Advantages of Semi-Bluff
First, the semi-bluff tends to make your opponent play incorrectly according to the Fundamental Theorem of online poker games. When you semi-bluff, you presumably do not have the best hand. If your opponent could see your cards, his correct play would be to raise. However, since you are representing something with your semi-bluff, opponents will nearly always only call. Sometimes they will make the worst play of all by folding the best hand.

Second, when the hand with which you are semi-bluffing is 111 fact the best hand at the moment, by betting you are not making the mistake of giving worse hands free cards. As we saw in the previous page, it is critical to bet the best hand with more cards to come in order to avoid giving people a free card. Not only will a worse hand usually fold, which is fine, especially if the opponent is getting proper odds to call, but a better hand might fold. If the better hand calls, which is more likely, you still have the chance of improving to the best hand. If, instead of betting, you check and a better hand bets, your hand probably justifies a call. So you have gained nothing by checking. You do not get yourself a free card. Hence, you are more likely to semi-bluff in first position than in last, where you have the option of giving yourself a free card.

A third advantage of the semi-bluff is that, used correctly, it adds an enormous amount of deceptiveness to your games.
For example, suppose in seven card stud you started with:

on fourth street an opponent with

bets. You have cought the

giving you QJ showing. This is a good spot for a semi-bluff raise even if you are almost certain your opponent will call you. Why? Well, notice what happens when you catch certain cards on fifth street. If you catch a card such as the 9 or for that matter any card that looks as if it's given you a straight or a flush, your opponent will very possibly fold, if not a better hand, certainly a hand that was justified in calling against a measly pair of 7s. Suppose you catch a jack or a queen, making a pair on board. Now your opponent almost has to fold because of the strength you showed by your earlier raise. However, if he in fact has two kings, he is making a mistake folding against two smaller pair. Finally, notice what happens if you catch the one card that will make you root for a call, namely a 7, which gives you three-of-a-kind. Because of your previous bet, that 7 will look completely harmless, as though it didn't help your hand one bit. Now when you bet, your opponent will keep coming just as you want him to. In sum, your semi-bluff raise on fourth street has made subsequent cards that help you only moderately look very dangerous, while it has made cards that give you a big hand look insignificant.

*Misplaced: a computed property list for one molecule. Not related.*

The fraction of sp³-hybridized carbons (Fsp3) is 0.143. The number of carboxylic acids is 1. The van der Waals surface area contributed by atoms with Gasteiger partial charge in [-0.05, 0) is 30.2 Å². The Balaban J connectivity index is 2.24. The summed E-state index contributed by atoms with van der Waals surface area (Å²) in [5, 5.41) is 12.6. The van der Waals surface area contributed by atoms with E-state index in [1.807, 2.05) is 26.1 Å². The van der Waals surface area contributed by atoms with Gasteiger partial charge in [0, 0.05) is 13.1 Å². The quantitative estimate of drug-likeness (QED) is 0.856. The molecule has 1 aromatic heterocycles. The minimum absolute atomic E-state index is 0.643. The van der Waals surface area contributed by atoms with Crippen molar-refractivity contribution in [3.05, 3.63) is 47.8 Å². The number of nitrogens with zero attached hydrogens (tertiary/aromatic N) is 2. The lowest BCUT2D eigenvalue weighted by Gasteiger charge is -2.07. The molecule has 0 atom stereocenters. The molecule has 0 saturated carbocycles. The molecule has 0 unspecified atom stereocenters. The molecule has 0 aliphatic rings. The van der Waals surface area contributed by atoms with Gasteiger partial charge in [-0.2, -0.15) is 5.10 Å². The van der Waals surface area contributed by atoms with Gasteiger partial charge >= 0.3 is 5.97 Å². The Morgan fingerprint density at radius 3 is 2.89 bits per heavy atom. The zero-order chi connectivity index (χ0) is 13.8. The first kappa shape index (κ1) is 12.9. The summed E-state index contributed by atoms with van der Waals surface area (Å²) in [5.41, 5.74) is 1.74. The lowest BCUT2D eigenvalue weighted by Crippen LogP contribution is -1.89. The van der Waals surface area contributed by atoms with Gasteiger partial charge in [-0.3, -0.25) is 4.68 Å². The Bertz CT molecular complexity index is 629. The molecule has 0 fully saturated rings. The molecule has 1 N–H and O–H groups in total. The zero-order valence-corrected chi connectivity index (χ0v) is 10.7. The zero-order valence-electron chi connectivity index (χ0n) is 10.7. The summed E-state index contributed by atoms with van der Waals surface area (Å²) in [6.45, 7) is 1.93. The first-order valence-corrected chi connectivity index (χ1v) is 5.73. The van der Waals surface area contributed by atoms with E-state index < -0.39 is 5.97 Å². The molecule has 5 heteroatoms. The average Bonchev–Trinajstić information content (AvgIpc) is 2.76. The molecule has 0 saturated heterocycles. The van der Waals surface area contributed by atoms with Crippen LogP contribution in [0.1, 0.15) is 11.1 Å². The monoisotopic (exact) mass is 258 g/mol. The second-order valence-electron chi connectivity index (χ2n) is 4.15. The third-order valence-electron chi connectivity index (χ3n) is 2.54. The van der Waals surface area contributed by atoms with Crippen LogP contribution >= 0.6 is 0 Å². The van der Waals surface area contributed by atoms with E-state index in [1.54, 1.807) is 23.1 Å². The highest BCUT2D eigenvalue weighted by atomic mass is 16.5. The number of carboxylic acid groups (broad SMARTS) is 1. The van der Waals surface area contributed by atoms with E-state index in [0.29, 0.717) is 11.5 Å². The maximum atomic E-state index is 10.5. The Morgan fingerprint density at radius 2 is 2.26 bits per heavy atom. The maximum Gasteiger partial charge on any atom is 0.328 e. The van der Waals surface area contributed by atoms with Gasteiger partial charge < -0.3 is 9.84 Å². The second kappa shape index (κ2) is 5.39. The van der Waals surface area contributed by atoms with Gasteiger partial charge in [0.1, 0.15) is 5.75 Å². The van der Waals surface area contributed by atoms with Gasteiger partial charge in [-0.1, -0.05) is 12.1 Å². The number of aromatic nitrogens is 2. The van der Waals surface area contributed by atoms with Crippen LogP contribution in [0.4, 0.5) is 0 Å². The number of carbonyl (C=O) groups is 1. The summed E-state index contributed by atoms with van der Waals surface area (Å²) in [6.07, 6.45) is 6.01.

This last point is an additional benefit of the semi-bluff in stud games but especially in hold 'em. When you do hit the card that makes your hand, your opponent will often misread it because of your bet on the previous round (except in the cases where you were straightforwardly betting on the come with a flush or a straight draw). Thus, you may win a larger pot than you would have otherwise expected.

Both the semi-bluff and betting a marginal hand rather than risking giving a worse hand a free card are cases of the general precept that it is usually better to be betting than calling. By betting as a semi-bluff you have a chance of winning the pot right there, something you are usually hoping to do, and you have shown greater strength than you really have. If you catch scary-looking cards after you have been called, you are still likely to win pots you wouldn't otherwise have won. When you bet now, your opponent is quite likely to fold. On the other hand, when you don't improve and are caught in a semi-bluff, that can be of value as an advertisement for the future.

A final advantage of the semi-bluff, is that you can sometimes use it to get a free card. Let's say an opponent in hold 'em bets on the flop, and you raise with a four-flush. If that player calls your raise, it is likely he will check to you on fourth street. If you haven't made the flush, you have the option of checking behind him for a free card.
Pairs Don't Always Work Out

Of course, middle pairs don't at ways work out, even when they seem to hit the flop well. In a recent hand, I was dealt pocket 5s on the button, raised when everyone folded to me, and one of the blinds called. I liked the flop of 4? 6? 6?. My single opponent checked, I bet he called.

I didn't like the turn of Q? as much as I'd liked the flop. But when he checked again, I bet again. And he called again.
Even after the river card of 4?, I still thought the chances were good that I was best. Until he bet out that is. I folded.
I thought it was very, very unlikely he was bluffing when he bet out. He'd already passed two opportunities to bet scare cards. So I was confident that I was beat when he finally bet the river. He did show his hand: K? Q?
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